Banks and financial institutions overseen by the federal prudential regulators have been required to maintain a comprehensive internal audit function for years. But though independent mortgage banks have always had to conduct financial audits, it’s only since the financial crisis of 2008 that attention has turned to making them set up more robust audit functions.

With the current downturn in the mortgage market, as well as recently heightened regulatory oversight, there is sure to be a greater focus on risk and internal controls for mortgage companies. The Consumer Financial Protection Bureau (CFPB) and state regulators, as well as government-sponsored enterprises (GSEs) and other investors, are going to want to make sure that mortgage lenders have an independent view on high-risk areas of their company.

For example, the CFPB’s Compliance Management Review Examination Procedures state that: “A compliance audit program provides the board of directors or its designated committees with a determination of whether policies and procedures adopted by the board to guide risk management are being implemented and followed to provide for the level of compliance and consumer protection established by the board.”

Each of the stakeholders has a particular focus:

  • The CFPB (and to a degree, state regulators) targets consumer protection.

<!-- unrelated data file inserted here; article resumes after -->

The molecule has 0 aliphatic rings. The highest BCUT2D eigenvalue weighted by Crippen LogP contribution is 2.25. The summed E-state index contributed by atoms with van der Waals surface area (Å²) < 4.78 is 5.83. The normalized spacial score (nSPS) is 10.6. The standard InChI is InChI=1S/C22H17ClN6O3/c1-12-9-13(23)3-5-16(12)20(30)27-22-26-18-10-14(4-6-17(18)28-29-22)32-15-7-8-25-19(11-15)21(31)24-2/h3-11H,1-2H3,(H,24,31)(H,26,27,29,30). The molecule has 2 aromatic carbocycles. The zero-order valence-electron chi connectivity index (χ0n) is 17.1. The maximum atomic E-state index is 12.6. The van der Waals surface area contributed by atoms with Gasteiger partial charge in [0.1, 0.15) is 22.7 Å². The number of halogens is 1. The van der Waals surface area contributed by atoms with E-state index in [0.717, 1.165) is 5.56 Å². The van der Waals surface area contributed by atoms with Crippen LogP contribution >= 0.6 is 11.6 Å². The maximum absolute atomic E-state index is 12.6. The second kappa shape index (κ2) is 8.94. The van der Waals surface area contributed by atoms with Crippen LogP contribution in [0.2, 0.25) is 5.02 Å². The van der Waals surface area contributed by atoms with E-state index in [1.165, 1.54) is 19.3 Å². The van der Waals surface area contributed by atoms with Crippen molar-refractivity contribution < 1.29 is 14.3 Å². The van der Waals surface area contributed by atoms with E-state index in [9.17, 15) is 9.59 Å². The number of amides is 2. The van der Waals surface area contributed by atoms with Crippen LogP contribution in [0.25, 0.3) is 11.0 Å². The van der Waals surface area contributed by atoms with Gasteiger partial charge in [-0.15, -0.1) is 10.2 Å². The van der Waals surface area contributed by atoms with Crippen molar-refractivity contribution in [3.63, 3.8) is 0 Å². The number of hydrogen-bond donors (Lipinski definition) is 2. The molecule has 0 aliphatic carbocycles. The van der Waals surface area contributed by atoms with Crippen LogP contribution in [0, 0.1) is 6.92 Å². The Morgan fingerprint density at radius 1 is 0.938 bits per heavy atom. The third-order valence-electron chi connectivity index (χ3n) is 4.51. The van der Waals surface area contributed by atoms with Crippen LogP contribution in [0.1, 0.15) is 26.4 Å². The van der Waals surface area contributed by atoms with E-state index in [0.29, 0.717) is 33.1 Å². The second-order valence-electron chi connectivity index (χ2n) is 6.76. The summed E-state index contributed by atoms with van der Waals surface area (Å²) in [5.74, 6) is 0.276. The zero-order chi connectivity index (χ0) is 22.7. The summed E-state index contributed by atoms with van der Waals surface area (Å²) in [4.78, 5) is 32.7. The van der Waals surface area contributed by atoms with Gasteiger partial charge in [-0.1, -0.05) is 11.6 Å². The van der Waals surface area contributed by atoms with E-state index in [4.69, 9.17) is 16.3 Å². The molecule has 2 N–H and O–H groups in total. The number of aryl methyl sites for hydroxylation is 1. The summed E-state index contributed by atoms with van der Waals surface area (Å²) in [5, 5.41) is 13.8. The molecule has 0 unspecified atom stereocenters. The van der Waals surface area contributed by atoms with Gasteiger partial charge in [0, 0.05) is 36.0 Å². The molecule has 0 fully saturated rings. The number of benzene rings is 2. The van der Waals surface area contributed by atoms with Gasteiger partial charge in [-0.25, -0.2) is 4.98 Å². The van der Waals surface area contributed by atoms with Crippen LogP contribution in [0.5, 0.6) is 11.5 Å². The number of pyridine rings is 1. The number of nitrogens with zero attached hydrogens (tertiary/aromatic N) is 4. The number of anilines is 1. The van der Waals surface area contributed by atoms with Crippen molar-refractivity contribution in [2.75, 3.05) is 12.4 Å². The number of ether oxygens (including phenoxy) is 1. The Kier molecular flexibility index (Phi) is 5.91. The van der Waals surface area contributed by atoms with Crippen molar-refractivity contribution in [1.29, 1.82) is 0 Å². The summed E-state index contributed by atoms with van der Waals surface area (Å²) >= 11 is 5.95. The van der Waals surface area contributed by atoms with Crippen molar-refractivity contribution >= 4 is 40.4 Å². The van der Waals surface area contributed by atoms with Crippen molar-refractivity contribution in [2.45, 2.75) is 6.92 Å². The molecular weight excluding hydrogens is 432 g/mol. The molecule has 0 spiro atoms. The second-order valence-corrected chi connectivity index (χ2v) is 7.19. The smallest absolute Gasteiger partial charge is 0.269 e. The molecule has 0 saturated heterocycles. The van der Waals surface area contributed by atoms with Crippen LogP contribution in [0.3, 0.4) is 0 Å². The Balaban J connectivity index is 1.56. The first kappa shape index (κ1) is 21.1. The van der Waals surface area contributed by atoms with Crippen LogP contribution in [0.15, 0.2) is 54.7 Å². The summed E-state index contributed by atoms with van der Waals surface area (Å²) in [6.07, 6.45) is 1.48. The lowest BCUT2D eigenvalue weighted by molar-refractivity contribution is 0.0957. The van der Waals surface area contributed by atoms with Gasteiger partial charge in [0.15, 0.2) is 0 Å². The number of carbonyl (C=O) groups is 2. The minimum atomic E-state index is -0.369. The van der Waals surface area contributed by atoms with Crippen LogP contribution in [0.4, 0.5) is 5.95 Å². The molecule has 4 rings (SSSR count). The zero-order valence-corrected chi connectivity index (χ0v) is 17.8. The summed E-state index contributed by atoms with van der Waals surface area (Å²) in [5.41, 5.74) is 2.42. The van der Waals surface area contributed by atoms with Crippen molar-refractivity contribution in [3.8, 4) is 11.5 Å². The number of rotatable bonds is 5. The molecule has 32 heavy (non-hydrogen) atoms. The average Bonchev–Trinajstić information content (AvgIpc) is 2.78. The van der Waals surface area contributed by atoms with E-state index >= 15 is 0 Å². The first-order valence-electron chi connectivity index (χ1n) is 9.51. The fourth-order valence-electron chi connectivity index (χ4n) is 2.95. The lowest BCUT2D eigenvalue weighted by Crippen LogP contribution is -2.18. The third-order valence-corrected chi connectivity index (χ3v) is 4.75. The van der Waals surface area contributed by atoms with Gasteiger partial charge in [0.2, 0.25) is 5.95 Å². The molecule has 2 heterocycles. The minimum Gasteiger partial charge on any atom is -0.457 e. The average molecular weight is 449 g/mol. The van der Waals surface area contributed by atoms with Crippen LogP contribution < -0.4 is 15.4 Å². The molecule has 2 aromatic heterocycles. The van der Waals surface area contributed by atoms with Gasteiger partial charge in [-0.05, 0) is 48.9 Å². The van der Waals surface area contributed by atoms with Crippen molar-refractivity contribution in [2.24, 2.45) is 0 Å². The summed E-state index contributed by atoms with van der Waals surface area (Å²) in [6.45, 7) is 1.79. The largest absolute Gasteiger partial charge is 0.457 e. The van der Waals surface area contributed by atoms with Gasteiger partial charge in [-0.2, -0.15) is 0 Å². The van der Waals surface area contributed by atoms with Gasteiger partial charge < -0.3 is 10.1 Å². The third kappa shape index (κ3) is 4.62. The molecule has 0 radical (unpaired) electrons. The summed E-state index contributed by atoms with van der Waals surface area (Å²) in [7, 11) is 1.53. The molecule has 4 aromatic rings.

• GSEs focus on origination and servicing processes, especially quality control (QC).
  • Investors look at loan quality, and how it is maintained.

Getting Started

What does all this mean for independent mortgage banks? It means you should take a good hard look at your internal audit and risk management programs to ensure that they meet the requirements of the CFPB, GSEs, and your investors. This article should help you in making that determination.


Lenders that sell loans to GSEs such as Fannie Mae are subject to a Mortgage Origination Risk Assessment (MORA) review, which includes assessing the adequacy and effectiveness of the company’s internal audit function. The size of your company will play a part in how much Fannie will want to see during the MORA.

For smaller mortgage companies, GSEs may want to see that you have an internal audit function and that it covers the mortgage origination and quality control processes. All mortgage companies that sell loans to Fannie are required to perform an annual independent review of their QC function. Larger companies (generally over $1 billion in originations) will likely have to show a more robust program that covers a full risk universe for the organization.

The CFPB has a different set of requirements (including an independent audit function as part of an effective Compliance Management System, or CMS). However, most companies will go through a MORA before they are examined by the CFPB. So, think of setting up your program for the MORA as basic blocking and tackling, while setting up the internal audit function for the CFPB is like getting ready for gameday.

What Does the CFPB Want from an Internal Audit Program? 

The CFPB expects mortgage companies to establish and maintain an effective CMS to assure executive management and the board of directors that compliance policies, procedures, and internal controls are working. One of the requirements of the CMS is an independent compliance audit program that is adequate for the size and scope of the company’s products and services. As noted earlier, the CFPB is going to be more focused on consumer protection. Some of the items you would want to see covered in your audit program while getting ready for gameday are: